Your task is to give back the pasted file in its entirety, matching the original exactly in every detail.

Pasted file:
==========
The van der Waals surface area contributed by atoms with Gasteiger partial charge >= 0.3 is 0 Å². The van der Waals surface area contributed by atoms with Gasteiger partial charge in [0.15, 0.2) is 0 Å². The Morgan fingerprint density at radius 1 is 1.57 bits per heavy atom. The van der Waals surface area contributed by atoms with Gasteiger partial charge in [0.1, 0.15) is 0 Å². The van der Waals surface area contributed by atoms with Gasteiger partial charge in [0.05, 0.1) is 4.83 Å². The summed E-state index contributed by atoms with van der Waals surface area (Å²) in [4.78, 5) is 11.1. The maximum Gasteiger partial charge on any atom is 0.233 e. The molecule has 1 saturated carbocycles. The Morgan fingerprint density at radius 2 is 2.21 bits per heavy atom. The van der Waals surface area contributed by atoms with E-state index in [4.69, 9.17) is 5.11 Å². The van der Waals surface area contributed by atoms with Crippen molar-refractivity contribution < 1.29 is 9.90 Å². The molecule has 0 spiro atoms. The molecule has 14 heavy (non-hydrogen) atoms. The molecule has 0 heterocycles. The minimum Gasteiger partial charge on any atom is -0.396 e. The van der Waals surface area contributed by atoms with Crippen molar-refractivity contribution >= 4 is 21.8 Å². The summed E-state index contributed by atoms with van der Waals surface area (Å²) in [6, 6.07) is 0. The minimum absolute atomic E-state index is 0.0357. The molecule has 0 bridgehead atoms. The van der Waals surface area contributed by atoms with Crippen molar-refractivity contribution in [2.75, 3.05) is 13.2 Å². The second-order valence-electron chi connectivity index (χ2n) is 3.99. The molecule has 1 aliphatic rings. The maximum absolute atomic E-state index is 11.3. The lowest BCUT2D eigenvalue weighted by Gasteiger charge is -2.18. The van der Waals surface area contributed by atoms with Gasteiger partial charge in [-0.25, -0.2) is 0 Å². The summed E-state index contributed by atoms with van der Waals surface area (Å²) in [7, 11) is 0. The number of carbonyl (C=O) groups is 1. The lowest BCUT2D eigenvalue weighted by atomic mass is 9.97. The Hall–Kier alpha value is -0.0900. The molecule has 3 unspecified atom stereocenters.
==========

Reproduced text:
The van der Waals surface area contributed by atoms with Gasteiger partial charge >= 0.3 is 0 Å². The van der Waals surface area contributed by atoms with Gasteiger partial charge in [0.15, 0.2) is 0 Å². The Morgan fingerprint density at radius 1 is 1.57 bits per heavy atom. The van der Waals surface area contributed by atoms with Gasteiger partial charge in [0.1, 0.15) is 0 Å². The van der Waals surface area contributed by atoms with Gasteiger partial charge in [0.05, 0.1) is 4.83 Å². The summed E-state index contributed by atoms with van der Waals surface area (Å²) in [4.78, 5) is 11.1. The maximum Gasteiger partial charge on any atom is 0.233 e. The molecule has 1 saturated carbocycles. The Morgan fingerprint density at radius 2 is 2.21 bits per heavy atom. The van der Waals surface area contributed by atoms with E-state index in [4.69, 9.17) is 5.11 Å². The van der Waals surface area contributed by atoms with Crippen molar-refractivity contribution < 1.29 is 9.90 Å². The molecule has 0 spiro atoms. The molecule has 14 heavy (non-hydrogen) atoms. The molecule has 0 heterocycles. The minimum Gasteiger partial charge on any atom is -0.396 e. The van der Waals surface area contributed by atoms with Crippen molar-refractivity contribution >= 4 is 21.8 Å². The summed E-state index contributed by atoms with van der Waals surface area (Å²) in [6, 6.07) is 0. The minimum absolute atomic E-state index is 0.0357. The molecule has 0 bridgehead atoms. The van der Waals surface area contributed by atoms with Crippen molar-refractivity contribution in [2.75, 3.05) is 13.2 Å². The second-order valence-electron chi connectivity index (χ2n) is 3.99. The molecule has 1 aliphatic rings. The maximum absolute atomic E-state index is 11.3. The lowest BCUT2D eigenvalue weighted by Gasteiger charge is -2.18. The van der Waals surface area contributed by atoms with Gasteiger partial charge in [-0.25, -0.2) is 0 Å². The summed E-state index contributed by atoms with van der Waals surface area (Å²) in [7, 11) is 0. The number of carbonyl (C=O) groups is 1. The lowest BCUT2D eigenvalue weighted by atomic mass is 9.97. The Hall–Kier alpha value is -0.0900. The molecule has 3 unspecified atom stereocenters.